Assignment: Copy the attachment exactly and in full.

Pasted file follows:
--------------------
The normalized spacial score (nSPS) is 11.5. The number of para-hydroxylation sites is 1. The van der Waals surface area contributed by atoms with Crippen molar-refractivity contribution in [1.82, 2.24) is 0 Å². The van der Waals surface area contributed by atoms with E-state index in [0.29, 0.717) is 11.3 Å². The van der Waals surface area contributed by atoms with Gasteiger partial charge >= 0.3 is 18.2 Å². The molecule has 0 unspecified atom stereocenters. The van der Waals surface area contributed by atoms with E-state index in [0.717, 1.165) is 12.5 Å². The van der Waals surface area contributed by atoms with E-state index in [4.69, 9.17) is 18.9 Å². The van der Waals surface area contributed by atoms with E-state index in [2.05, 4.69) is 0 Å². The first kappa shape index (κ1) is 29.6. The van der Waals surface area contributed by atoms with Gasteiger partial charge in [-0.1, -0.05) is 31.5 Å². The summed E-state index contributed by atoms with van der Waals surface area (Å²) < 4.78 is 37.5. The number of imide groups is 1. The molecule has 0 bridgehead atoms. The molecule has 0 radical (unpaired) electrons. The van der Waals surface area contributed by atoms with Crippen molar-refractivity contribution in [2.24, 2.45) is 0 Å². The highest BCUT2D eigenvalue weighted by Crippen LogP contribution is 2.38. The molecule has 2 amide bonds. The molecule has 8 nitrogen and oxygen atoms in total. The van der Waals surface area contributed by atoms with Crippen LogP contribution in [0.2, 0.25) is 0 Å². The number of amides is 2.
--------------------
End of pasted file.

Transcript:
The normalized spacial score (nSPS) is 11.5. The number of para-hydroxylation sites is 1. The van der Waals surface area contributed by atoms with Crippen molar-refractivity contribution in [1.82, 2.24) is 0 Å². The van der Waals surface area contributed by atoms with E-state index in [0.29, 0.717) is 11.3 Å². The van der Waals surface area contributed by atoms with Gasteiger partial charge >= 0.3 is 18.2 Å². The molecule has 0 unspecified atom stereocenters. The van der Waals surface area contributed by atoms with E-state index in [0.717, 1.165) is 12.5 Å². The van der Waals surface area contributed by atoms with E-state index in [4.69, 9.17) is 18.9 Å². The van der Waals surface area contributed by atoms with E-state index in [2.05, 4.69) is 0 Å². The first kappa shape index (κ1) is 29.6. The van der Waals surface area contributed by atoms with Gasteiger partial charge in [-0.1, -0.05) is 31.5 Å². The summed E-state index contributed by atoms with van der Waals surface area (Å²) < 4.78 is 37.5. The number of imide groups is 1. The molecule has 0 bridgehead atoms. The molecule has 0 radical (unpaired) electrons. The van der Waals surface area contributed by atoms with Crippen molar-refractivity contribution in [2.24, 2.45) is 0 Å². The highest BCUT2D eigenvalue weighted by Crippen LogP contribution is 2.38. The molecule has 2 amide bonds. The molecule has 8 nitrogen and oxygen atoms in total. The van der Waals surface area contributed by atoms with Crippen LogP contribution in [0.2, 0.25) is 0 Å². The number of amides is 2.